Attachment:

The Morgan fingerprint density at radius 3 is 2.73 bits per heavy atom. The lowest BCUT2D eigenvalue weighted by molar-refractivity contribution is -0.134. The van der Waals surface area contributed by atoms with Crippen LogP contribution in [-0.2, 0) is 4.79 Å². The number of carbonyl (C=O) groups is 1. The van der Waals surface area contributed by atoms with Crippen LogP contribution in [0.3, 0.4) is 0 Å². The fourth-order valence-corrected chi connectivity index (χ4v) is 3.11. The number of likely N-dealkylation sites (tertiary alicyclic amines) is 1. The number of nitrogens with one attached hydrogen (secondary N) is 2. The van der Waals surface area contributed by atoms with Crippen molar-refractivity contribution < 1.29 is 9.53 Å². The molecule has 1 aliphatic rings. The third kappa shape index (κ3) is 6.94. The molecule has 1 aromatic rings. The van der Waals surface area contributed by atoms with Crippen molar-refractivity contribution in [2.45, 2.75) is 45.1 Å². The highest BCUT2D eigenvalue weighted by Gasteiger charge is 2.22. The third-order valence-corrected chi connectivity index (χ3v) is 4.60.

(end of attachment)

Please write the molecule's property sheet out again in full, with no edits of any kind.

The Morgan fingerprint density at radius 3 is 2.73 bits per heavy atom. The lowest BCUT2D eigenvalue weighted by molar-refractivity contribution is -0.134. The van der Waals surface area contributed by atoms with Crippen LogP contribution in [-0.2, 0) is 4.79 Å². The number of carbonyl (C=O) groups is 1. The van der Waals surface area contributed by atoms with Crippen LogP contribution in [0.3, 0.4) is 0 Å². The fourth-order valence-corrected chi connectivity index (χ4v) is 3.11. The number of likely N-dealkylation sites (tertiary alicyclic amines) is 1. The number of nitrogens with one attached hydrogen (secondary N) is 2. The van der Waals surface area contributed by atoms with Crippen molar-refractivity contribution < 1.29 is 9.53 Å². The molecule has 1 aliphatic rings. The third kappa shape index (κ3) is 6.94. The molecule has 1 aromatic rings. The van der Waals surface area contributed by atoms with Crippen molar-refractivity contribution in [2.45, 2.75) is 45.1 Å². The highest BCUT2D eigenvalue weighted by Gasteiger charge is 2.22. The third-order valence-corrected chi connectivity index (χ3v) is 4.60.